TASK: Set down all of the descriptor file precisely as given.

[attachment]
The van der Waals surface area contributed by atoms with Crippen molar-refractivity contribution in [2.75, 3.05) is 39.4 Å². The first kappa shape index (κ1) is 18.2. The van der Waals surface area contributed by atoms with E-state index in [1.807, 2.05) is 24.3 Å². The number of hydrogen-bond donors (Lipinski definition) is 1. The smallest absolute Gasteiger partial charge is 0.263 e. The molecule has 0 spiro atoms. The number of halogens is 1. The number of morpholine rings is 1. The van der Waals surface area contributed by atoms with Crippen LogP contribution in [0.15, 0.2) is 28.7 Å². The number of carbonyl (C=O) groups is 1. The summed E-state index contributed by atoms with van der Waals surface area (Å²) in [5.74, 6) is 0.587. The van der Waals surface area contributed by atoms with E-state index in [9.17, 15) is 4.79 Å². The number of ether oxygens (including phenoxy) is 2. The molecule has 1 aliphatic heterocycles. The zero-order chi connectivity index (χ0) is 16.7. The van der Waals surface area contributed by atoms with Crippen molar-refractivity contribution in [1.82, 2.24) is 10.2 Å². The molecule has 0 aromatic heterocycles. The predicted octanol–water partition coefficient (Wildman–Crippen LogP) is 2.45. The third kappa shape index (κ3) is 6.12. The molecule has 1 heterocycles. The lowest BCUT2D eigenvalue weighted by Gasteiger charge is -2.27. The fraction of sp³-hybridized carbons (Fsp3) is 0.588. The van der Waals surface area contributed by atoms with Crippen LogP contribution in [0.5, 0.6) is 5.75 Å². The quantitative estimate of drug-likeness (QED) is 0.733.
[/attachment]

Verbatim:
The van der Waals surface area contributed by atoms with Crippen molar-refractivity contribution in [2.75, 3.05) is 39.4 Å². The first kappa shape index (κ1) is 18.2. The van der Waals surface area contributed by atoms with E-state index in [1.807, 2.05) is 24.3 Å². The number of hydrogen-bond donors (Lipinski definition) is 1. The smallest absolute Gasteiger partial charge is 0.263 e. The molecule has 0 spiro atoms. The number of halogens is 1. The number of morpholine rings is 1. The van der Waals surface area contributed by atoms with Crippen LogP contribution in [0.15, 0.2) is 28.7 Å². The number of carbonyl (C=O) groups is 1. The summed E-state index contributed by atoms with van der Waals surface area (Å²) in [5.74, 6) is 0.587. The van der Waals surface area contributed by atoms with E-state index in [9.17, 15) is 4.79 Å². The number of ether oxygens (including phenoxy) is 2. The molecule has 1 aliphatic heterocycles. The zero-order chi connectivity index (χ0) is 16.7. The van der Waals surface area contributed by atoms with Crippen molar-refractivity contribution in [1.82, 2.24) is 10.2 Å². The molecule has 0 aromatic heterocycles. The predicted octanol–water partition coefficient (Wildman–Crippen LogP) is 2.45. The third kappa shape index (κ3) is 6.12. The molecule has 1 heterocycles. The lowest BCUT2D eigenvalue weighted by Gasteiger charge is -2.27. The fraction of sp³-hybridized carbons (Fsp3) is 0.588. The van der Waals surface area contributed by atoms with Crippen LogP contribution in [0.5, 0.6) is 5.75 Å². The quantitative estimate of drug-likeness (QED) is 0.733.